What are the 7 Lean Principles?

How to Prepare for the PMP Exam Day

The term “Lean” means many things to many people. Shakespeare buffs will think of Cassius in Julius Caesar and his “lean and hungry look”. Fashionistas will probably have a picture of an anorexic supermodel in mind. But Project Management Professionals (PMPs)® and indeed anyone who works in industry will think of lean manufacturing.

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The Foundations of Lean

Lean Manufacturing is the term used to describe what began as the Toyota Production System. Thanks to Toyota, the world’s Japanese vocabulary has expanded well beyond konichiwa and sayonara. Terms like kaisen and kanban are now common currency and we even hear the words muri, mura and muda from time to time. Lean manufacturing, lean supply chain management and lean product development are all part of the Toyota system.

Lean has attracted the attention of software houses who want to improve their product development; there is a lot to learn from how Toyota designs cars. However, it is important not to attempt to adopt practices found in different disciplines – it rarely works. However, if you distil the underlying principles from the specific practices, it is possible to build new practices suitable for the new application domain. Although a knowledge of lean will not help you on the road to PMP® certification, it could help your organization improve the way it does business.

It is generally recognized today that there are seven lean principles and this article provides a brief overview:

1. Eliminate waste

Before you can eliminate waste (or muda in Japanese) you need identify it. The sort of waste many people think of when this principle is introduced is the offcuts left behind when a tailor or dressmaker lays a pattern over materials. A bit of planning or even a slight change in the pattern can reduce the size of the offcuts significantly, important if you are mass producing a particular type of garment.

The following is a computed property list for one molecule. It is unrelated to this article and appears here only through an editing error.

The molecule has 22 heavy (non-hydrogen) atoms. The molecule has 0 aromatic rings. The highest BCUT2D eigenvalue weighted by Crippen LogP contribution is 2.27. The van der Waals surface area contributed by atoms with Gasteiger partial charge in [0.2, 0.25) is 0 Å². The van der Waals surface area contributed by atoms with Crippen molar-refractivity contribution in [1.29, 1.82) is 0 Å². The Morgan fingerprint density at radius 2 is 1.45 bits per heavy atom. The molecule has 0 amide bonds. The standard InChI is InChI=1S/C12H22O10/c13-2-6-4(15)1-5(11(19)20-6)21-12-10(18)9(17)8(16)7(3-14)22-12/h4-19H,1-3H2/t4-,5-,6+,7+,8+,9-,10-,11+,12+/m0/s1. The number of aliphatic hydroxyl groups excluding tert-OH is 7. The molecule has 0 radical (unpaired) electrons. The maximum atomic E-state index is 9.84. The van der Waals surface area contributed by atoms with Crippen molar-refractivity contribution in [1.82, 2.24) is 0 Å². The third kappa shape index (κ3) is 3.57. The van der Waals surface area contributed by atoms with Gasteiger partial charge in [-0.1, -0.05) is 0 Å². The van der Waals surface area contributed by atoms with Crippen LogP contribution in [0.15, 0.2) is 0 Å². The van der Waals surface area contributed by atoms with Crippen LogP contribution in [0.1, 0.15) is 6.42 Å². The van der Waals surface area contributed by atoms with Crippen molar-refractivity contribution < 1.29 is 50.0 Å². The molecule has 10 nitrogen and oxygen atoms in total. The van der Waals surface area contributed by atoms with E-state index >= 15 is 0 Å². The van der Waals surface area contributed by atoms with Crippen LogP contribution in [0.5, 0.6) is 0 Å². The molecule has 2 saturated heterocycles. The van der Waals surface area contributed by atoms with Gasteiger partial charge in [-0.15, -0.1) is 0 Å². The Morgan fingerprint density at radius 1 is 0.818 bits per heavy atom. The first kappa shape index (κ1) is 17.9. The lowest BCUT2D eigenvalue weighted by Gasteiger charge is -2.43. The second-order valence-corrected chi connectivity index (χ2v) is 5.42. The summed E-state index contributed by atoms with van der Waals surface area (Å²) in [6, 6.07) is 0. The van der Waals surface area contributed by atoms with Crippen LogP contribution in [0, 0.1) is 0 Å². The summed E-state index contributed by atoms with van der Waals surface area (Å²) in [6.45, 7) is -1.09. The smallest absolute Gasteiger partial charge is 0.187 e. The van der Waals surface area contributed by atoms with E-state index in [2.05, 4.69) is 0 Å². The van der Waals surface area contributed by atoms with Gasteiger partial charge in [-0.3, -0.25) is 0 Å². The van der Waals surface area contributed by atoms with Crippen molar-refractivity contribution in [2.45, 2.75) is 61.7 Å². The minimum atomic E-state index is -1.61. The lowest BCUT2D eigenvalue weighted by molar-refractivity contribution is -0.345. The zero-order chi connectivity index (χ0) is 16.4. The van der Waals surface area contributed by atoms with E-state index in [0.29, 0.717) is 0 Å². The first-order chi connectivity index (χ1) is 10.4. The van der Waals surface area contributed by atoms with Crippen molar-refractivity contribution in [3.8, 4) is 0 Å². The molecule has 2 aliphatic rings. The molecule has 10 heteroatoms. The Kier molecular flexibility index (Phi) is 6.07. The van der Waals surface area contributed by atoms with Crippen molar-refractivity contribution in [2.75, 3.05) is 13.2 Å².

However, waste has many guises. Movement is waste. Walking from your desk to the printer is waste, as is walking from the printer to another table to access the communal stapler. These walks are not productive.

Inventory is waste. A process might include a very expensive machine and the company decides to work this device 24 hours a day to maximize its investment. However, the result of this policy is a stockpile of output that must wait for the slower processes downstream.

2. Amplify learning

W. Edwards Demming developed a feedback loop called Plan Do Check Act. Essentially you decide on a course of action, apply it and then see what the effects of the action are. Based on this feedback, you can adjust the change for better results. The principle is to learn from studying the consequences of an action.

If you are familiar with agile software development practices (or adaptive life-cycles may be a more familiar term from your PMP® training), you will see how their regular iterations (or sprints) provide this feedback. The developers present their work at the end of every iteration and modify their next tasks to take account of the feedback. A similar effect to amplify learning through feedback occurs with test driven development. By writing tests before the code, the developer can check how effective new code is straightaway.